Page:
- We can permute and bootstrap!!

- We can use/develop tools to model the data as they are actually distributed.

- We can transform the data to meet our assumptions.

We have already discussed option 1 at length, and will return to option 3 later in the term.

### 17.6.1 Rules for legit transformations

There is nothing “natural” about linear scale, so there is nothing wrong about transforming data to a different scale. In fact, we should estimate & test hypotheses on a meaningful scale. In fact an appropriate transformation will often result in normal-ish distributed data.

Rules for transforming data

- Let biology guide you. Often you can think through what transformation is appropriate by thinking about a mathematical model describing your data. So, for example, if values naturally grow exponentially, you should probably log-transform your data.

- Apply the same transformation to each individual.

- Transformed values must have one-to-one correspondence to original values. e.g. don’t square if some values are \(<0\) and some are \(>0\).

- Transformed values must have a monotonic relationship with the original values e.g., larger values stay larger, so be careful with trigonometric transformations.
- Conduct your statistical tests AFTER you settle on the appropriate transformation.

- Do not bias your results by losing data points when transforming the data.

### 17.6.2 Common transformations

There are numerous common transformations that will make data normal, depending on their initial shape.

Name | Formula | What type of data? |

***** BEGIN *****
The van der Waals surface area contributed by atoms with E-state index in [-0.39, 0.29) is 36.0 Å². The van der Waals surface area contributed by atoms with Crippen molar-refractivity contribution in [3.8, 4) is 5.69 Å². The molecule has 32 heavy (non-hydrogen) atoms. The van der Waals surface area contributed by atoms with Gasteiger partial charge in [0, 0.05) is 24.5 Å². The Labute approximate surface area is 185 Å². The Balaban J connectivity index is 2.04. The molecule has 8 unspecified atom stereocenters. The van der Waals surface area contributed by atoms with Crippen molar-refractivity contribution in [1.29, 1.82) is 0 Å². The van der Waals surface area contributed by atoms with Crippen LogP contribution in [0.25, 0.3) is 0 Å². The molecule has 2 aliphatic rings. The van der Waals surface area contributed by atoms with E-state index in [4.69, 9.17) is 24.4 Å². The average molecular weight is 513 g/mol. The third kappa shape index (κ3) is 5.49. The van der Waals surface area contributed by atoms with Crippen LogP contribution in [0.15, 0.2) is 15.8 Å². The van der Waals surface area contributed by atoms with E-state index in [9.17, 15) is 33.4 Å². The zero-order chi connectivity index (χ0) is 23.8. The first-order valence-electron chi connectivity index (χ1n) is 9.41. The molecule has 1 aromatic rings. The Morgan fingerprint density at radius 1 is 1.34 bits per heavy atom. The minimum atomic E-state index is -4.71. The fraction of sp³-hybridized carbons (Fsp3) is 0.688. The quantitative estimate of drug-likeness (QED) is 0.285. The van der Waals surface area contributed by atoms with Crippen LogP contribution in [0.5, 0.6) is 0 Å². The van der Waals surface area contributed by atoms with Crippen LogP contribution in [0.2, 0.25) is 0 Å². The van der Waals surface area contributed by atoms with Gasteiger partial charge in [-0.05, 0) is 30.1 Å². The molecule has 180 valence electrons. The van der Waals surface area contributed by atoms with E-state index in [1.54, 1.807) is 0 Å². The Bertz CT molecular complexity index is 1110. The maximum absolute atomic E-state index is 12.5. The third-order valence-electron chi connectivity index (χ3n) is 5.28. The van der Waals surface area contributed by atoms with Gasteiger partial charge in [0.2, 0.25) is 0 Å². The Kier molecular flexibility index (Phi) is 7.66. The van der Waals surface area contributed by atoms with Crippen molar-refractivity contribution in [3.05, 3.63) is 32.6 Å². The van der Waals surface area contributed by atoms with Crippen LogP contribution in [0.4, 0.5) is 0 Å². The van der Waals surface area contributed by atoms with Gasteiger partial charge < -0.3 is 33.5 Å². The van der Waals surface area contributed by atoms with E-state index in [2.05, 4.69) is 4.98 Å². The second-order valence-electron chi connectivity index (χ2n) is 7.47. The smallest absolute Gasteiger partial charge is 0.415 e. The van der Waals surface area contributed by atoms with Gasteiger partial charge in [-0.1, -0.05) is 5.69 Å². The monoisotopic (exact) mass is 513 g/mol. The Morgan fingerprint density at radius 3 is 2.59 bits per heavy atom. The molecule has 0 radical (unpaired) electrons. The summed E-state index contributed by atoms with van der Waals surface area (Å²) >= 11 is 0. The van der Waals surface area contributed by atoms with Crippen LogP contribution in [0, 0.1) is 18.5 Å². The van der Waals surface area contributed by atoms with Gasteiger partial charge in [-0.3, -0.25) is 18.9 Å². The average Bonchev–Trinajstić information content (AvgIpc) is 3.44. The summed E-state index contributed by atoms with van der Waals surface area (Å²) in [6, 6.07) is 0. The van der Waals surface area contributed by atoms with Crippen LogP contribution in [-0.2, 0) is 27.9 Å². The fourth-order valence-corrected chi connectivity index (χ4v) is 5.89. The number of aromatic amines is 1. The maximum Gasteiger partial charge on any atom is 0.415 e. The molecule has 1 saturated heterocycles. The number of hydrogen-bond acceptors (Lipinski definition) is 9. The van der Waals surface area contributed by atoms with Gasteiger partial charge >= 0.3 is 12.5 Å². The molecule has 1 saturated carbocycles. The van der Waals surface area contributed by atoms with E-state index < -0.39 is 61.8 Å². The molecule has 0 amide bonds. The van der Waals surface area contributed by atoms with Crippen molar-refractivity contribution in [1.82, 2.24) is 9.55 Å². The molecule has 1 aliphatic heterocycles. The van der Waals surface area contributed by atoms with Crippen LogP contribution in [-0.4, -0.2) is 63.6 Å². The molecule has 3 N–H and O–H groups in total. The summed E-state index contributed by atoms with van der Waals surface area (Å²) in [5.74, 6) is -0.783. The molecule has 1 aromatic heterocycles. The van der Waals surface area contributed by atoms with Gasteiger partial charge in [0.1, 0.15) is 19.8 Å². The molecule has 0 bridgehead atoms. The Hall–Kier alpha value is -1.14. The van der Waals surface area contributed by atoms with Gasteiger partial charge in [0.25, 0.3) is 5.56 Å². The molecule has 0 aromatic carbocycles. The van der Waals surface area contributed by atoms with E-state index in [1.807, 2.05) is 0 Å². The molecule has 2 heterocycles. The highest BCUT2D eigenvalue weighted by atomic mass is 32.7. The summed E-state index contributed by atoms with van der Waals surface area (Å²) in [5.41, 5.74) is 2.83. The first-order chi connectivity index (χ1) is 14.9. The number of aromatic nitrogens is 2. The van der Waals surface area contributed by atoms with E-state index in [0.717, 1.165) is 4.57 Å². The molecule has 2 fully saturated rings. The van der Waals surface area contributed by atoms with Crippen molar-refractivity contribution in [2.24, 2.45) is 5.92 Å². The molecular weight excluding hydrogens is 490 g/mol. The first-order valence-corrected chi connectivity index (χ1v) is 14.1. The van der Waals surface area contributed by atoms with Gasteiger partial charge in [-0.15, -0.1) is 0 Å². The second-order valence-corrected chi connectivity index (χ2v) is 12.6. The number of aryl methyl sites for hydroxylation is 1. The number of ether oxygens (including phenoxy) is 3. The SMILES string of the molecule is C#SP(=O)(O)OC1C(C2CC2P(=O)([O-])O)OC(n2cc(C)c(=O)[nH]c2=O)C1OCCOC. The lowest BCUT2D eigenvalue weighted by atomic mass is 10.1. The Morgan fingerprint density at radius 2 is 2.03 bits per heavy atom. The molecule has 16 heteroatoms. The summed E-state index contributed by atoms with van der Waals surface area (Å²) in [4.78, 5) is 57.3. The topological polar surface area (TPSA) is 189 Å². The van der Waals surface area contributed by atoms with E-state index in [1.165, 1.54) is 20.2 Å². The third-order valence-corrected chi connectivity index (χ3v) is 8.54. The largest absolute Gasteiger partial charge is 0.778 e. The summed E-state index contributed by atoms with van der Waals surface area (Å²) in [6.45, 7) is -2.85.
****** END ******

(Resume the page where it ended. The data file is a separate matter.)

---|---|---|

Log | \(Y'=\log_x(Y + \epsilon)\) | Right skewed |

Square-root | \(Y'=\sqrt{Y+1/2}\) | Right skewed |

Reciprocal | \(Y'=1/Y\) | Right skewed |

Arcsine | \(\displaystyle p'=arcsin[\sqrt{p}]\) | Proportions |

Square | \(Y'=Y^2\) | Left skewed |

Exponential | \(\displaystyle Y'=e^Y\) | Left skewed |

**Transformation example: The log transformation**

We have seen that the normal distribution arises when we add up a bunch of things. If we multiply a bunch of things, we get an exponential distribution. Because adding logs is like multiplying untransformed data, a log transform makes exponential data look normal.

Take our distribution of mammal body weights, for example. It is initially far from normal (Fig. 17.7A,C), but after a log transformation it is much closer to normal (Fig. 17.7B,D) and would likely have a normal sampling distribution for relatively modest sample sizes.

```
# log10 transform
<- mutate(msleep, log10_bodywt = log10(bodywt))
msleep
# let's evaluate normality
plot_grid(
ggplot(msleep, aes(x = bodywt)) + geom_histogram() + labs(title = "Raw body weight"),
ggplot(msleep, aes(x = log10_bodywt)) + geom_histogram() + labs(title = "log10(body weight)") ,